Friday, September 2, 2011

The Gunnister Man

Sometime in the late 17th or early 18th century, a traveller died near Gunnister in the Shetland Islands, Scotland. In 1951 his body and all his possessions were discovered preserved in a peat bog there and among these articles were several finely knitted items including gloves and a drawstring purse. These are the earliest examples of knitting from Shetland and are made from homespun wool in natural colours with a red wool dyed from a plant material used for the pattern. All the articles are now preserved in the Shetland Museum. Scroll down to see a photo of the original purse here:



I recently found my version of the Gunnister Man's purse that I made some time ago so here are some photos to show you. The wool is my own homespun in natural colours and the red earth colour was dyed using eucalyptus leaves. The purse was found with several coins but I made some tokens and beads from Fimo instead. As a link from Scotland to Australia (my Scottish ancestors arrived here in 1853) I decided to add some emu feathers and a kookaburra feather. I also spun some of my hair with the merino fleece from my family's sheep as a personal touch.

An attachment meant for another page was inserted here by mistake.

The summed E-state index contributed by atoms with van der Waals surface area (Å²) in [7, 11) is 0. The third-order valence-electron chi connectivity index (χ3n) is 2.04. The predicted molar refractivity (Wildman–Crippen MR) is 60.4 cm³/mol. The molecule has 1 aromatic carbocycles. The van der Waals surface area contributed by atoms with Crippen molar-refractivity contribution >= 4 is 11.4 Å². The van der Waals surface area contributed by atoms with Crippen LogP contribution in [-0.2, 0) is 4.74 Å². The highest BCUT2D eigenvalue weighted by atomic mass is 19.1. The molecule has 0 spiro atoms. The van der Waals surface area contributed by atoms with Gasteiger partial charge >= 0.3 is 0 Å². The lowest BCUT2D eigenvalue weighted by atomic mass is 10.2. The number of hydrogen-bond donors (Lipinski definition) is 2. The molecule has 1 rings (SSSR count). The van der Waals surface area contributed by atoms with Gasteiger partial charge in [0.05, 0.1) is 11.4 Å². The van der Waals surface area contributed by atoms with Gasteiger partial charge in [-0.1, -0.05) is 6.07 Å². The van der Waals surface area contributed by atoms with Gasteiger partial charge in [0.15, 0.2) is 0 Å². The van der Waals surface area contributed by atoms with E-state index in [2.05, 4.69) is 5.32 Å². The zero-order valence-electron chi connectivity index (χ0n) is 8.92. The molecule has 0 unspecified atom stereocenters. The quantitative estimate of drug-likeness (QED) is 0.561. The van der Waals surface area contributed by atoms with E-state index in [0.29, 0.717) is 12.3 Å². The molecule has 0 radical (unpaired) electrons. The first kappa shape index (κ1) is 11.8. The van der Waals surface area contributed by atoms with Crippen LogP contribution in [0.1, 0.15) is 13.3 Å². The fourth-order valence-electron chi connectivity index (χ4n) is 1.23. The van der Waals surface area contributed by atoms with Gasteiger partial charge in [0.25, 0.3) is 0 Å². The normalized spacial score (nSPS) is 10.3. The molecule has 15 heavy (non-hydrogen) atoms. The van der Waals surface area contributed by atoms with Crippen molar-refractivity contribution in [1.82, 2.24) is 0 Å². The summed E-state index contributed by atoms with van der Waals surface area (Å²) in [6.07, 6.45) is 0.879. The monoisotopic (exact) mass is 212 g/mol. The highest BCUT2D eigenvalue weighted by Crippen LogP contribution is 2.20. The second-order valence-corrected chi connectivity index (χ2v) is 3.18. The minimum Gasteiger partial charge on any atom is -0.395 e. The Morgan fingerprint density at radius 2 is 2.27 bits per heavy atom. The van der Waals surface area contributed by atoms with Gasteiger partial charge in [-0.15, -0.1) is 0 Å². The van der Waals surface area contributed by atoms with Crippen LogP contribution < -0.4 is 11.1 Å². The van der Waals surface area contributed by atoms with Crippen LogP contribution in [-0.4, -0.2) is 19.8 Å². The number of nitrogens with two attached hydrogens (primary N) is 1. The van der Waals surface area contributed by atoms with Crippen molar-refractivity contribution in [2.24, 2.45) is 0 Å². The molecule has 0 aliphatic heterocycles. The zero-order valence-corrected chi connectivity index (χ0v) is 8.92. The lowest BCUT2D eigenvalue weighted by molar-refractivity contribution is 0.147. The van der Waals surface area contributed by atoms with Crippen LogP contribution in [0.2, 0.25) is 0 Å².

2 comments:

Lynne said...

That's lovely, Marion. Thanks, too, for the interesting snippet of knitting history; I have heard it before but had forgotten all about it.

I love the way green eucalyptus leaves make red dye!

Maria said...

I love the historical connection with knitting. You have created a lovely bag and it is very similiar to the original. Did not know that eucalyptus would dye red - something new for me to learn :-)